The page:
Kendall Katwalk Hike

Saturday October 13th 2007

This is a long hike. It is 11 miles round trip from the trailhead, up to the Kendall Katwalk, and back down again. When we got to the Katwalk, we continued further on down the trail to Gravel Lake, so we estimated that our total hiking distance was 14 miles.

This is not an easy hike. There is a lot of uphill climbing, and it is a long distance to travel. But we started early on a cool fall day, so we didn't get overheated on the uphill stretch. Indeed, when we started, low clouds obscured most of the landscape, and it seemed like there might be a chance of rain. We were already a mile into our journey before the clouds gave way. We picked this hike because we wanted to see some fall colors, and we certainly were rewarded. All along the way there were trees and bushes with leaves turning red and gold.

Red Mountain is visible at many different points along the trail. It's name is obvious, the color is indeed red, and it stands out from the other nearby mountains, which are all normal "rock" colored. I assume it the result of volcanic activity, instead of plate tectonics? Whatever process created it, Red Mountain is interesting to look at.

As the trail winds higher, you leave the forest and get better vistas. At one point you can look down on Interstate 90 and the ski resort. You can also look south toward Mount Rainier. We did this hike in October, and saw several spots of frost and snow. The path keeps ascending up the side of Mount Kendall, until eventually you reach a point where you can look to the east and see a terrific view. One hiking guide mentions a "Spectacle Point", I think it was referring to this viewpoint. The Katwalk is just a bit further down the trail.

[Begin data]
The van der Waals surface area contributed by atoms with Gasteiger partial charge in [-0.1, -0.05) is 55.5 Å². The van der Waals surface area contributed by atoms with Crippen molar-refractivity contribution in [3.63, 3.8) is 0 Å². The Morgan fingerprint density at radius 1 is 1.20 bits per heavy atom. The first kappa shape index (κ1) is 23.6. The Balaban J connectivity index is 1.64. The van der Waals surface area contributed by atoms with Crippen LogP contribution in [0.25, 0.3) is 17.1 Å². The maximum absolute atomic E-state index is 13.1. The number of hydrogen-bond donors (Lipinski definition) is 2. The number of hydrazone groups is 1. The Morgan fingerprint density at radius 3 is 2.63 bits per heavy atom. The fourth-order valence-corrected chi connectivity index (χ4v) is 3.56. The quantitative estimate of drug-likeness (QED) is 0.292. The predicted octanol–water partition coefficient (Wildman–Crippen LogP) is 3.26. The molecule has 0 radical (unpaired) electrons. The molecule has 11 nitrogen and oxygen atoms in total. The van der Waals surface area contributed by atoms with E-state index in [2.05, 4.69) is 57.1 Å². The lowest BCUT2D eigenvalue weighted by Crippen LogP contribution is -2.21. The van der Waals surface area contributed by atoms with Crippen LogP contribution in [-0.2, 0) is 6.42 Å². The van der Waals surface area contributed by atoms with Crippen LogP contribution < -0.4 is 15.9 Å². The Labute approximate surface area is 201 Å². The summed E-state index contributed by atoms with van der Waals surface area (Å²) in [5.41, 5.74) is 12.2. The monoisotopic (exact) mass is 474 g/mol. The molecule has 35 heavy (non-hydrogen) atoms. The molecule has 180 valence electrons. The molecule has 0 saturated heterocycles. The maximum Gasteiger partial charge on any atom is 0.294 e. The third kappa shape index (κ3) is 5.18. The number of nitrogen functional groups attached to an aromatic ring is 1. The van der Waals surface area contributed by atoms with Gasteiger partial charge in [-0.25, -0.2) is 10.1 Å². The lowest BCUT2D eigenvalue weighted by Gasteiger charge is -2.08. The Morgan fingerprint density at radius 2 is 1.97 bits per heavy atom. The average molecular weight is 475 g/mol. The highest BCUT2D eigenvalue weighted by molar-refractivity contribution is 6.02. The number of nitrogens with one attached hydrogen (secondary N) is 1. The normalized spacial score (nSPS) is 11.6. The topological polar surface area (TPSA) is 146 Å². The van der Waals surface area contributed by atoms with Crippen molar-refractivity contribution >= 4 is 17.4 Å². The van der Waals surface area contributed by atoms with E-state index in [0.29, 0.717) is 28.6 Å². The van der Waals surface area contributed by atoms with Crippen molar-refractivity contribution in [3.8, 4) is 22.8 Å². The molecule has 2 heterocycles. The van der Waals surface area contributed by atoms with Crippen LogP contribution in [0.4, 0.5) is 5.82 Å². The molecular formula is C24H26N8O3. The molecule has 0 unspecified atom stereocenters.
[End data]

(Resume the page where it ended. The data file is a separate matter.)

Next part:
This entire hike is one section of the Pacific Crest Trail. To me, just knowing we were on the PCT was something special, this trail is world famous! Perhaps the excitement fueled our hiking, because we ended up going beyond the Kendall Katwalk all the way to Gravel Lake.

The Katwalk is a short stretch of trail that is 3 feet wide that was dynamited out of the side of steep rock face. The hiking write-ups all caution acrophobes from venturing too close, but this is not intimidating at all - of course, we were there on a dry, windless day, I suppose in less ideal conditions the Katwalk is much more treacherous. (What is the difference between an acrophobe and an altophobe???). Most people turn around at the Katwalk, but we felt vigorous and so hiked on down to see Gravel Lake and Ridge Lake. Then we returned to the Katwalk and enjoyed our lunch.

Click here for Topo map of the Kendall Mountain area.

On our way back down we passed quite a few people heading up the trail. I know we are typically early starters, but it was getting to be late afternoon as we got near the bottom. I always wonder what happens to those late starters - do they make it to the end, and hike back in the dark? With flashlights? Do they move a lot faster than we do? Or do they just give up when it becomes apparent there isn't enough daylight left?

I liked this hike. A lot. Despite the distance and altitude, we seemed to get to conquer the whole trail without any difficulty. I am thinking we should look at some of those longer trails in the hike books...

Click on the images below to see my panorama shots.

Click on any thumbnail to open photo in new window.

click here to return to Seattle Hikes menu

The textured background for this web page is taken from a site, EOS development, that offers non-profit users free use of their graphics. Click below to visit their site.

Eos Development